Saturday, May 30, 2009

Dakota Indians in Timor?

For all those who have done work with, work for, have some suspicions of, or want their idealism crushed of the UN (or many NGOs or government offices), read on. This is pretty close to accurate:

Something to bear in mind……..

Tribal wisdoms of the Dakota Indians, passed on from generation to generation, say that 'when you discover that you are riding a dead horse, the best strategy is to dismount'. However, in the UN and a range of other organisations a range of far more advanced strategies are often employed, such as:

Changing riders;

Appointing a committee to study the horse;

Arranging to visit other countries to see how others ride dead horses;

Lowering the standards so that dead horses can be included;

Reclassifying the dead horse as 'living impaired';

Hiring outside contractors to ride the dead horse;

Harnessing several dead horses together to increase the speed;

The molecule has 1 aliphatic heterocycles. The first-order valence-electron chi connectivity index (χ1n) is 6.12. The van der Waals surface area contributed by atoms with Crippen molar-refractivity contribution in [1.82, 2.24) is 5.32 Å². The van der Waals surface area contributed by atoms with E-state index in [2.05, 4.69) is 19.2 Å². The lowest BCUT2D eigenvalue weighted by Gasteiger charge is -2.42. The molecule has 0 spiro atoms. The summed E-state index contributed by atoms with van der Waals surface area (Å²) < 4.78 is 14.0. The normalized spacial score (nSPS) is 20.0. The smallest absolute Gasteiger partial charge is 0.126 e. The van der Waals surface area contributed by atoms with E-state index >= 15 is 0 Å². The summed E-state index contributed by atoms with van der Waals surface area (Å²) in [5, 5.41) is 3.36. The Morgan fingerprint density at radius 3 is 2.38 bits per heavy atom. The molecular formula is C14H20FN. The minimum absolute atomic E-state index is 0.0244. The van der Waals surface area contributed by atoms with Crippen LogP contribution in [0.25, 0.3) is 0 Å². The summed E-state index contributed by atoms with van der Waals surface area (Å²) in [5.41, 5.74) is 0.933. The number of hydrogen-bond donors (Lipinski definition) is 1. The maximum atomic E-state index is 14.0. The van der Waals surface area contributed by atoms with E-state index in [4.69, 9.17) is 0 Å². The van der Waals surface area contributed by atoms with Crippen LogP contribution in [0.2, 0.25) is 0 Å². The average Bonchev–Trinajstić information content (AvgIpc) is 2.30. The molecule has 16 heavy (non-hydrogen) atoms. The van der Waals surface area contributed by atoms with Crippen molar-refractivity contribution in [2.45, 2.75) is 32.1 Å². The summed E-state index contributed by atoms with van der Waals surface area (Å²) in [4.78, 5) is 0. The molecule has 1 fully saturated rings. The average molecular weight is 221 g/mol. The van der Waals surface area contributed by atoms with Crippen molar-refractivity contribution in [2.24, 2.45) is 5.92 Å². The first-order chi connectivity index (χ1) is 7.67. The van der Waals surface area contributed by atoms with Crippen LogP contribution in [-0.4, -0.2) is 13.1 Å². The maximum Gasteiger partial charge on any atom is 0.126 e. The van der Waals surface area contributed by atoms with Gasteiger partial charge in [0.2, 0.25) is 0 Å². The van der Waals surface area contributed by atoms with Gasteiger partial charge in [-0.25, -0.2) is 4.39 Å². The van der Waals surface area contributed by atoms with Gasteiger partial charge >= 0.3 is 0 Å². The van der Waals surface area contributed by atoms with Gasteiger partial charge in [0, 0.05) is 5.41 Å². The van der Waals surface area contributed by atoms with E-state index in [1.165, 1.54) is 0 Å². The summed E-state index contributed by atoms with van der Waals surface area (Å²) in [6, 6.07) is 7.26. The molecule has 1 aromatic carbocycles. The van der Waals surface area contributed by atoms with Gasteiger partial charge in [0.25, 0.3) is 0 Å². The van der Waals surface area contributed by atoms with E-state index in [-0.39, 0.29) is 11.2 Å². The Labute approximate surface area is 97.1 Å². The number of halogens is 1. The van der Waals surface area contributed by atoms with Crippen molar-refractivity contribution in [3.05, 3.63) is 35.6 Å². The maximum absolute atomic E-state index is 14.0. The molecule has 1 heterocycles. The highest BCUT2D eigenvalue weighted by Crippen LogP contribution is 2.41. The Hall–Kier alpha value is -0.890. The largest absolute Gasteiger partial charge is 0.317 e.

Providing additional funding and/or training to increase the dead horse's performance;

Doing a productivity study to see if lighter riders would improve the dead horse's performance;

Declaring that as the dead horse does not have to be fed, it is less costly, carries lower overhead, and therefore contributes substantially more to the mission of the organization than do some other horses;

Rewriting the expected performance requirements for all horses;

Preparing a workshop with paid attendants on the subject of experience gained in riding dead horses in post war settings;

Preparing a second workshop on environmental hazards caused by horse sh*t, and the advantage on using dead horses which are therefore of no hazard to the environment.